Here’s a trivia question for you, one that I’m not sure that I could have answered until just a few minutes ago: Which team has posted the best single-season offense during the KenPom era (2002-2014)?
It was Michigan this past season, as their adjusted offensive efficiency was 124.1, meaning, essentially, that on an average offensive possession, the Wolverines scored 1.241 points. That number barely beat out Chris Paul’s 2005 Wake Forest team and the 2012 Missouri team that won 30 games while playing with four sharp-shooting guards.
Perhaps what’s even more impressive is that the Wolverines were actually better offensively than they were when they had National Player of the Year Trey Burke, first round draft pick Tim Hardaway Jr. and a healthy Mitch McGary during the 2013 season, when they “only” led the nation in offensive efficiency.
That’s not necessarily a huge surprise. Head coach John Beilein has been known as an offensive mastermind for a long time, and the last two years he’s coached two lottery picks — one of whom was National Player of the Year — two more first round picks and a trio of guards coming back this season that will have a shot at getting drafted in 2015. Give a brilliant x’s-and-o’s tactician NBA-level talent and the result is almost always going to be positive.
But what has made this offensive explosion so impressive is that Beilein has completely revamped the way that he coaches offensively. Back in his West Virginia days and his early seasons with the Wolverines, Beilein ran an offense that featured a two-guard front, plenty of movement and a number of different offensive sets. His first season at Michigan, the Wolverines used ball-screens just 4.6% of the time offensively.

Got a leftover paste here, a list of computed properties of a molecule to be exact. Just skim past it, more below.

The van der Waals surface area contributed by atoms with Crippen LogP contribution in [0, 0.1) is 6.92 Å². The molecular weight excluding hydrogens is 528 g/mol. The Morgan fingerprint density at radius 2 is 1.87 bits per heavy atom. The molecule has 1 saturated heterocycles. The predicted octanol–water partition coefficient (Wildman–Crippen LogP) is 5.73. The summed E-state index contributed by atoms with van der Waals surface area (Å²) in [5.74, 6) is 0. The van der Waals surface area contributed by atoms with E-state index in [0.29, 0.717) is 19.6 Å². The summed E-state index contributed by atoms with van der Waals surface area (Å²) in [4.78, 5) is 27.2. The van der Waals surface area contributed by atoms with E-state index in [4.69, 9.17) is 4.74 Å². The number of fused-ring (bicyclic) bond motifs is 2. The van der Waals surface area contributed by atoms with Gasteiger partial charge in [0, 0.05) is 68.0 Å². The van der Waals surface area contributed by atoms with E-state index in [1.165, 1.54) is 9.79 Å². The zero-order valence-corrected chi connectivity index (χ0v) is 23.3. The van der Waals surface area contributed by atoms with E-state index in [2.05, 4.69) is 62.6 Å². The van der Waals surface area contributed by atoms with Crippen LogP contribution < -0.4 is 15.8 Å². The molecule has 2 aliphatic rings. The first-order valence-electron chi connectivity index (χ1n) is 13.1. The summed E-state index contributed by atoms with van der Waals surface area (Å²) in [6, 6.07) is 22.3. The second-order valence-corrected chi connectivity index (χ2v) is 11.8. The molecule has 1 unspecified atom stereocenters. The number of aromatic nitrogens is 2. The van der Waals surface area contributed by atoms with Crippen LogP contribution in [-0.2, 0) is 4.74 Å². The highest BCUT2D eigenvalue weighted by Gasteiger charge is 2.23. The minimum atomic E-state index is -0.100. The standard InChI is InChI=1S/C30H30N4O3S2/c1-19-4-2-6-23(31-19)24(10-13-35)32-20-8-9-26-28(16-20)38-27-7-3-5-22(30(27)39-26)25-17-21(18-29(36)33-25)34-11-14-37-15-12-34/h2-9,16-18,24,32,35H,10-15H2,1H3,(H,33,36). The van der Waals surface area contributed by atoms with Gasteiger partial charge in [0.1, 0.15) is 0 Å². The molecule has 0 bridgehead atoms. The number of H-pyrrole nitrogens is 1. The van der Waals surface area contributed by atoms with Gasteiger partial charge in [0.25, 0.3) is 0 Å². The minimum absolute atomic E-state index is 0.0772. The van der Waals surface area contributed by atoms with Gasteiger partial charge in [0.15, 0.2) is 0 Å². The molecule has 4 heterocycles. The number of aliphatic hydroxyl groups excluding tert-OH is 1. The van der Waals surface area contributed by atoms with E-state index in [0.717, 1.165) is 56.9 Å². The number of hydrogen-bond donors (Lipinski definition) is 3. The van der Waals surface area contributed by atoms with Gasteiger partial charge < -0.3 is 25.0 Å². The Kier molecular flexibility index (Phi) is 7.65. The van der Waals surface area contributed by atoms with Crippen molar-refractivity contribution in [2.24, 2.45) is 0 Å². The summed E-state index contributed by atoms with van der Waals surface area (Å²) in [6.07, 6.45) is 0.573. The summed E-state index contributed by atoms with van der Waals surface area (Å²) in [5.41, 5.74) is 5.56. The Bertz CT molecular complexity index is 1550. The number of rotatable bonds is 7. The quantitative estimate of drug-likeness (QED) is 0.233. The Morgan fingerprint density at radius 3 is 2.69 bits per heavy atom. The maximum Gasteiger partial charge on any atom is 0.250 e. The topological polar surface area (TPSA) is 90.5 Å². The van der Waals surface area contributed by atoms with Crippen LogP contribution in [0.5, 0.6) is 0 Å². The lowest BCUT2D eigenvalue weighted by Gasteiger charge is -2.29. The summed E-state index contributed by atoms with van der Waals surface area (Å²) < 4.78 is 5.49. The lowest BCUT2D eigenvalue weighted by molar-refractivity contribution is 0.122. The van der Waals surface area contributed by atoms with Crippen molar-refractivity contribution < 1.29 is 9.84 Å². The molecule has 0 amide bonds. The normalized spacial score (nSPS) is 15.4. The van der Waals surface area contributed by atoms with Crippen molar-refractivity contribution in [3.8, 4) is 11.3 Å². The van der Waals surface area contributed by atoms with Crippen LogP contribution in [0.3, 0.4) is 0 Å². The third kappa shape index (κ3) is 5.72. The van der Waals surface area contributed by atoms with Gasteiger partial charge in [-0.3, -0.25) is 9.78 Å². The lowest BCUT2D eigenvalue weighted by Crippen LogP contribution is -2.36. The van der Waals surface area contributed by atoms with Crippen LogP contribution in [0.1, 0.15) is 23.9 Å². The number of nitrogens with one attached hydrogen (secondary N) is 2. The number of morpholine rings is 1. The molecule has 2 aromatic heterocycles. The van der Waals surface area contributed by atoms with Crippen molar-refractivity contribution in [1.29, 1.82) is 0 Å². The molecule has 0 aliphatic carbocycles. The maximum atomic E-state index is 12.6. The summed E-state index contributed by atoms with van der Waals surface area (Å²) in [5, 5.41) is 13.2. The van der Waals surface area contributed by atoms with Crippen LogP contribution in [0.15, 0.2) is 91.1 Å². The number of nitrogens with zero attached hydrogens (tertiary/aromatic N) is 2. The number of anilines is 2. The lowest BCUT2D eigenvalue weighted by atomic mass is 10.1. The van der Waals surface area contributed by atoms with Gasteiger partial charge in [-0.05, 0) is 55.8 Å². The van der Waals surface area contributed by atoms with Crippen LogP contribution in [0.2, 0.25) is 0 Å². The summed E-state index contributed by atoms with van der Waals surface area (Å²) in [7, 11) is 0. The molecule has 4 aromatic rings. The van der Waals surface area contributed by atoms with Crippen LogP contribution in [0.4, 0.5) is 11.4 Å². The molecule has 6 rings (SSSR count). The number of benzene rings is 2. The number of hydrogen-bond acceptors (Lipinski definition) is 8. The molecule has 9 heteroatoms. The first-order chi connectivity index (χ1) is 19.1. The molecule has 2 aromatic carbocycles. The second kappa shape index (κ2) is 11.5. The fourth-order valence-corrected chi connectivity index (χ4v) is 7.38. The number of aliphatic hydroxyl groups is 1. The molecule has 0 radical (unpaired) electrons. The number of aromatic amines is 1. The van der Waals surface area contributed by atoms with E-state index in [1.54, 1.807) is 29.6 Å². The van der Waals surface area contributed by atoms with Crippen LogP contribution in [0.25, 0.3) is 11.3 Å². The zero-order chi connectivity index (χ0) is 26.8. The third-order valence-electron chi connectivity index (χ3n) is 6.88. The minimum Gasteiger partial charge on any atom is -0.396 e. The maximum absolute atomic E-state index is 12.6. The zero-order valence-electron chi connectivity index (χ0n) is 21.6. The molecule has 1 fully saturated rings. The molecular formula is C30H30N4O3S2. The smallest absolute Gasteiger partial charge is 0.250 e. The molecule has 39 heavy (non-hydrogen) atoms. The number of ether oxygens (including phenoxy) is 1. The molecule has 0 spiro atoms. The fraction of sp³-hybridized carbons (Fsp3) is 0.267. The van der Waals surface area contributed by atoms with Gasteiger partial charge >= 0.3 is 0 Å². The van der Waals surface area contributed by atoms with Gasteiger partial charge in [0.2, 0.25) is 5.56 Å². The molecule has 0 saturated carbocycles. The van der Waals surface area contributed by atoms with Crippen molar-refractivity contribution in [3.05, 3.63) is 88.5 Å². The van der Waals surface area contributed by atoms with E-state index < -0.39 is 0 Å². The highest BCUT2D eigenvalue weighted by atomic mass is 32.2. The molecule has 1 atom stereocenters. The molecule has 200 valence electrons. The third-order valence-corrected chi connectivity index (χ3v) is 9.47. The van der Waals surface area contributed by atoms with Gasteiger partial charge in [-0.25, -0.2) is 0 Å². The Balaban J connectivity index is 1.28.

And now, as UMHoops.com beautifully lays out, the Wolverines are running ball-screens on nearly 30% of their possessions. It’s why they are winning, and it’s a huge reason why his players are getting drafted as high as they are.
In 2013, everything that Michigan did ran through Trey Burke. It was his ability in the pick-and-roll, and the fact that the Wolverines spaced the floor with a myriad of sharp-shooters, that allowed them to make a run to the national title game. His ability in ball-screen actions is what made him appealing to NBA team.
The same can be said for Stauskas. If he couldn’t operate in the pick-and-roll as well as he did last season, he wouldn’t have been the No. 8 pick in the draft. He might not have been a first rounder.
And all this came from a change in coaching philosophy more than three decades into Beilein’s career.